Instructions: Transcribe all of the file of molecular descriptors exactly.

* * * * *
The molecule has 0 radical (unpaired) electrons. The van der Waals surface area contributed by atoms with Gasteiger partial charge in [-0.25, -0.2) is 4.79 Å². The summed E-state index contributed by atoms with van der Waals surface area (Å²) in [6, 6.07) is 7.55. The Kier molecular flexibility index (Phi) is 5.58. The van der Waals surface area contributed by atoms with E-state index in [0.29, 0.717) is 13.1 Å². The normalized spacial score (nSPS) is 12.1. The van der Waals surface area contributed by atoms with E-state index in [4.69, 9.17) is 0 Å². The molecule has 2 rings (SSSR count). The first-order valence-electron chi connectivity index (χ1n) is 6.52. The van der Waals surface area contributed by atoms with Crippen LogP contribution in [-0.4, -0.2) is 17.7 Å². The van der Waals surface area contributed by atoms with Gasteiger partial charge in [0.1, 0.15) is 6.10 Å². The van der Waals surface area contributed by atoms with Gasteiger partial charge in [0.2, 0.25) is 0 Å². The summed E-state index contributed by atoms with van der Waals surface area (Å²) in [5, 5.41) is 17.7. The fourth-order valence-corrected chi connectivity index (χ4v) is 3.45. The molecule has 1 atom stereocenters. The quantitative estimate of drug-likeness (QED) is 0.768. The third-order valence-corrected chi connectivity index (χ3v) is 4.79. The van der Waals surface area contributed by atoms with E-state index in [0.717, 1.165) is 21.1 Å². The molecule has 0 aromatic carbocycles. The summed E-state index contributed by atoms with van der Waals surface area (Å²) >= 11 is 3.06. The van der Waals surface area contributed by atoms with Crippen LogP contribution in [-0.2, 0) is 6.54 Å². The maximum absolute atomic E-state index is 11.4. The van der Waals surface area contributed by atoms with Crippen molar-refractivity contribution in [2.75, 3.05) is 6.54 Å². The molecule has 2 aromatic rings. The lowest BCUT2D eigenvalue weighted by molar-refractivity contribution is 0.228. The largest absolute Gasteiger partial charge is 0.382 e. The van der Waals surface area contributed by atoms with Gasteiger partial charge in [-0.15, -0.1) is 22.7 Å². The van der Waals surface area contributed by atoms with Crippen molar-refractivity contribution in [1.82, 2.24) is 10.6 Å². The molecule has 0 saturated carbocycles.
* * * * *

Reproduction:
The molecule has 0 radical (unpaired) electrons. The van der Waals surface area contributed by atoms with Gasteiger partial charge in [-0.25, -0.2) is 4.79 Å². The summed E-state index contributed by atoms with van der Waals surface area (Å²) in [6, 6.07) is 7.55. The Kier molecular flexibility index (Phi) is 5.58. The van der Waals surface area contributed by atoms with E-state index in [0.29, 0.717) is 13.1 Å². The normalized spacial score (nSPS) is 12.1. The van der Waals surface area contributed by atoms with E-state index in [4.69, 9.17) is 0 Å². The molecule has 2 rings (SSSR count). The first-order valence-electron chi connectivity index (χ1n) is 6.52. The van der Waals surface area contributed by atoms with Crippen LogP contribution in [-0.4, -0.2) is 17.7 Å². The van der Waals surface area contributed by atoms with Gasteiger partial charge in [0.1, 0.15) is 6.10 Å². The van der Waals surface area contributed by atoms with Gasteiger partial charge in [0.2, 0.25) is 0 Å². The summed E-state index contributed by atoms with van der Waals surface area (Å²) in [5, 5.41) is 17.7. The fourth-order valence-corrected chi connectivity index (χ4v) is 3.45. The molecule has 1 atom stereocenters. The quantitative estimate of drug-likeness (QED) is 0.768. The third-order valence-corrected chi connectivity index (χ3v) is 4.79. The van der Waals surface area contributed by atoms with E-state index in [0.717, 1.165) is 21.1 Å². The molecule has 0 aromatic carbocycles. The summed E-state index contributed by atoms with van der Waals surface area (Å²) >= 11 is 3.06. The van der Waals surface area contributed by atoms with Crippen LogP contribution in [-0.2, 0) is 6.54 Å². The maximum absolute atomic E-state index is 11.4. The van der Waals surface area contributed by atoms with Crippen molar-refractivity contribution in [2.75, 3.05) is 6.54 Å². The molecule has 2 aromatic rings. The lowest BCUT2D eigenvalue weighted by molar-refractivity contribution is 0.228. The largest absolute Gasteiger partial charge is 0.382 e. The van der Waals surface area contributed by atoms with Gasteiger partial charge in [-0.15, -0.1) is 22.7 Å². The van der Waals surface area contributed by atoms with Crippen molar-refractivity contribution in [1.82, 2.24) is 10.6 Å². The molecule has 0 saturated carbocycles.